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Stoke City 0 Watford 0 (31/01/2018) 01/02/2018

Posted by Ian Grant in Match reports.
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1. The last time I saw The Fall was in April 2015. They played in Hastings; next to nobody plays in Hastings. I bought a ticket and I went…and I wondered why I had. It was one of those evenings when middle-aged parenting catches up with you, when you can’t escape the grey fog of the cold with which you’ve had an on-off affair for about two months, when fatigue is all you’ve got to offer. I took a seat in the balcony, bought a beer that immediately made me feel worse. The support band were irritating, and not in a good way. I hadn’t been a really proper Fall fan since they changed my life at the age of sixteen; I’d seen them more than once since then and left feeling largely indifferent, happy that they still existed, happy that I didn’t need to worry. I looked forward to enduring an hour or more of their incorrigible riffola with, at best, a sense of duty.

And – you knew this was coming, but I didn’t – they were effing brilliant. Urgent, concise, vital. Mark E Smith stumbled in from the dressing room after a song or two, then spent a while to-and-froing like someone cooking a meal in the kitchen while keeping an eye on a football match in the living room; eventually, he decided that the evening was worthy of his presence and committed to it more fully, if no more coherently. The balance was perfect. Left to their own devices, no set of proficient musicians would be able to steer so far clear of complacency, to keep it all so compact, so devoid of frills; they’d become an unremarkable bar band within a week. Left to himself, or in charge of a less resilient group, Smith would’ve been a tragicomic sideshow. They needed each other: despite that ‘granny on bongos’ line, The Fall was at the meeting point of those two trajectories, the two things shackled together, wired and ramshackle, loose and furious. All and nothing.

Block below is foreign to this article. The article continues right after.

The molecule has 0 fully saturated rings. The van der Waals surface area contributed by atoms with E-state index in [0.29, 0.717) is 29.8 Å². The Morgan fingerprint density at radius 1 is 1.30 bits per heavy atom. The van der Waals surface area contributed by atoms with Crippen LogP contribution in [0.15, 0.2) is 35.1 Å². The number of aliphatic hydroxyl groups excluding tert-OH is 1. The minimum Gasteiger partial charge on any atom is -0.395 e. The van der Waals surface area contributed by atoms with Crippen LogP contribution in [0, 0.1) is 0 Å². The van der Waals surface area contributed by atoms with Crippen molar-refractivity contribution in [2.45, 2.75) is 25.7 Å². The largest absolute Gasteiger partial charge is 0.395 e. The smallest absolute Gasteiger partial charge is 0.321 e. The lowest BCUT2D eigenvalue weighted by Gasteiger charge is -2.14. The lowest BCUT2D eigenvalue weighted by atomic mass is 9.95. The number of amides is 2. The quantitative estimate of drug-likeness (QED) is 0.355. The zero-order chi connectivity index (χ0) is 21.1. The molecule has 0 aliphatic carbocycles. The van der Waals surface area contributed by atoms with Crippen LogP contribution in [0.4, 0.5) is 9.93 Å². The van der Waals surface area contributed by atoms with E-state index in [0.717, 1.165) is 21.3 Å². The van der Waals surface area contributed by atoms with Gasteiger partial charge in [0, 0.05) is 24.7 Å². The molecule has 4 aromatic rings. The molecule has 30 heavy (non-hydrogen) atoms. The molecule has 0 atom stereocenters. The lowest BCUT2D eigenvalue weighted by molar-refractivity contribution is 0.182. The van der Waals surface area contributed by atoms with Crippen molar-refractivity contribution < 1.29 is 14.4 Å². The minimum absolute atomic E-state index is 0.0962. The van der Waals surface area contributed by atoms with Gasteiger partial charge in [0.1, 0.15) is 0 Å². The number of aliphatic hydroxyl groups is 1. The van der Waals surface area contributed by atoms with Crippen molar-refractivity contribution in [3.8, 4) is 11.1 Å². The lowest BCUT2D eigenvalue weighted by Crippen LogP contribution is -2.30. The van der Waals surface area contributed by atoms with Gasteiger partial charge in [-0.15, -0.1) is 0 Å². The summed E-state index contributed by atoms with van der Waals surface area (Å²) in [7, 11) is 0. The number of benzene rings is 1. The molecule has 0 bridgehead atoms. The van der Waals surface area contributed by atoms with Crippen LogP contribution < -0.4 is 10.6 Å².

When I started writing that, I was going to work it into a metaphor somehow. But Mark E Smith resists all of that nonsense, won’t be wrestled into anyone’s game. The idea of taking The Fall, holding them in the palm of your hand and then grasping for something comparable with the other hand…it doesn’t work. They won’t have it.

Rest in peace, you old curmudgeon.

“F*** off, pal.”

We’ll have to start again.

2. Reading an article in the Guardian about Grimsby last week, it struck me how much football has shaped my view of the world. I haven’t travelled very much; maybe I ought to, but I’ve no appetite for it, no bucket list to speak of. Most of the towns and cities I’ve visited over the years have involved a game; most of them aren’t seen at best advantage on a freezing Saturday afternoon in December. Grimsby, particularly. Perhaps you’re one of those who travel to away fixtures simply to join with others in singing about wanting to go home again, but I appear to have absorbed a certain amount of each of these places, a few mental images, a certain fondness that’s outlasted the result. A nearly-forgotten holiday, just fading echoes. I imagine many of its inhabitants would quite rightly and robustly spurn such advances from an affluent middle-class Guardian-reading metropolitan liberal Southern tosser, but I’ve an inexplicable soft spot for Grimsby.

I’ve never been to Stoke before, so they’ve no spot, soft or otherwise. I’m here as the result of a phonecall from fellow former fanzine editors at Stephen Todd’s funeral back in October, suggesting that we take on the season’s least inviting midweek away trip in his honour. Toddy knew how to do football supporting better than pretty much anyone I’ve ever met; I’ve lost the knack, but something in the idea has remained sufficiently appealing that I haven’t wheedled my way out in the meantime. We arrive in Stoke at not long after four o’clock, settle into the local Harvester, avail ourselves of the salad cart, try to build a list of every goalscorer from the Pozzo era. Shenanigans and indeed misdemeanours from away trips of yore are mentioned; Dave keeps that flame alive by ordering gammon with egg and pineapple.

3. My first game of the season, then. It’s all very well pootling down the road for a bit of crumbly-terraced non-league action of a Saturday afternoon and being back home before the end of Grandstand, but can he cut it on a cold Wednesday night in Stoke? I realise how long it’s been since I’ve entered a Premier League ground when I empty my pockets in preparation for the journey and find a small collection of interesting pebbles from the beach that I’ve been carrying around with me since the summer. I haven’t checked but suspect that you’re not supposed to take stones into grounds these days, even if they are pretty, even if they do have holes in them.